The driving method of a liquid crystal display device according to the present invention is a liquid crystal display device including a normal driving period during which the arrangement of the liquid crystal layer injected between the upper and lower plates transitions from the splay state to the band state at a voltage higher than the transition voltage. The method may further include supplying a gate reset voltage to the gate lines such that the average voltage of the liquid crystal cell is greater than or equal to the transition voltage during the reset period during the normal driving period, and supplying a data reset voltage to the data lines according to the gate reset voltage. It is characterized by including.

The gate high voltage is supplied to the gate lines while the thin film transistor is turned on during the data input period, and the gate low voltage is supplied to the gate lines while the thin film transistor is turned off.

The gate reset voltage may be a predetermined voltage set to be lower than the gate low voltage.

The gate reset voltage may be an AC voltage in which a gate low voltage and a gate reset voltage are alternated with a front gate line.

The half period of the AC voltage is set to be smaller than the response time of the liquid crystal.

The gate low voltage supplied to the front gate line during the data input period is equal to the average value of the AC voltage.

The gate high voltage is supplied to the gate lines at least twice during the data input period.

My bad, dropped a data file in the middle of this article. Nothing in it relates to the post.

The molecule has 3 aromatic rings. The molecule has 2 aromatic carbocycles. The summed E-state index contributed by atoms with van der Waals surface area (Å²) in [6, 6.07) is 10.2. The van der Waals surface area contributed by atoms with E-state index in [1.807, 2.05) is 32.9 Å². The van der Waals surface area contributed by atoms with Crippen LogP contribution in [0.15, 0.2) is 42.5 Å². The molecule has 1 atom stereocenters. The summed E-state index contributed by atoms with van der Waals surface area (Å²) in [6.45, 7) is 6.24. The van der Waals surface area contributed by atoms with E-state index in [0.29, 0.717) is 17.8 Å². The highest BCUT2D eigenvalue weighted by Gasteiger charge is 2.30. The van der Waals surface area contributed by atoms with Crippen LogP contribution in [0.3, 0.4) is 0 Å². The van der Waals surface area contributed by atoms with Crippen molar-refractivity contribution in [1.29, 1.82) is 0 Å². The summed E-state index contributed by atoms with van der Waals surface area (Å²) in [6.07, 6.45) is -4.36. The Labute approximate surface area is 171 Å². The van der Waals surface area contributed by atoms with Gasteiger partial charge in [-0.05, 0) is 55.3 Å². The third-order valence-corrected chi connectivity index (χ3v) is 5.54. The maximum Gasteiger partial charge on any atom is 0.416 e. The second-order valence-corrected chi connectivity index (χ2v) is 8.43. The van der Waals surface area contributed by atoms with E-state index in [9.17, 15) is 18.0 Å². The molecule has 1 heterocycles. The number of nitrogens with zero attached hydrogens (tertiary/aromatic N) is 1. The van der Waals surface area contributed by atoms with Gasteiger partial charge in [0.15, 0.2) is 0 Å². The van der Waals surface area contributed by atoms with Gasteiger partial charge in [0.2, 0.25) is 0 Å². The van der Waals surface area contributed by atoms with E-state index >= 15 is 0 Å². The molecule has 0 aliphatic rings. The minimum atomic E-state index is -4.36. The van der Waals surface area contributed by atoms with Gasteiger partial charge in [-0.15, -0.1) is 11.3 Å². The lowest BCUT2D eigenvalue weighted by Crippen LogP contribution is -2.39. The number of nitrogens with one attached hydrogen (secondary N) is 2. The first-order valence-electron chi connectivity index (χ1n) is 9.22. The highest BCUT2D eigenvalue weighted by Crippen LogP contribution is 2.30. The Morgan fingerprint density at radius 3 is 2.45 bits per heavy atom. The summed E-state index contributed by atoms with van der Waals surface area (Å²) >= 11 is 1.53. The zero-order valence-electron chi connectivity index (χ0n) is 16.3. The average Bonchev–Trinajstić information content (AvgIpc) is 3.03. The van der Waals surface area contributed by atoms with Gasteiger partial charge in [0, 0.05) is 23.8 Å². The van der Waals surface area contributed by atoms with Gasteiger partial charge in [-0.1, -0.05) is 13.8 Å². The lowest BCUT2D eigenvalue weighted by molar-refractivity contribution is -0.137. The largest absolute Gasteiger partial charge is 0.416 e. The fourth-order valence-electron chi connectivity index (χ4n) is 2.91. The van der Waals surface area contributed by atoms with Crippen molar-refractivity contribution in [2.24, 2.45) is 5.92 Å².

The gate reset voltage may be an AC voltage in which positive and negative polarities are alternated for each frame based on the gate low voltage.

Other objects and features of the present invention in addition to the above object will be apparent from the description of the embodiments with reference to the accompanying drawings.

Hereinafter, exemplary embodiments of the present invention will be described with reference to FIGS. 8 to 17.

Referring to FIG. 8, in the liquid crystal display according to the first exemplary embodiment, the liquid crystal panel 32 in which the liquid crystal cells are arranged in a matrix form and for driving the gate lines GL of the liquid crystal panel 32 are provided. The gate driver 34, the data driver 36 for driving the data lines DL of the liquid crystal panel 32, and the gate voltage supplied to the gate lines GL are reset during the reset period Trst. And a timing control section 38 that controls the conversion to the voltage Vrst.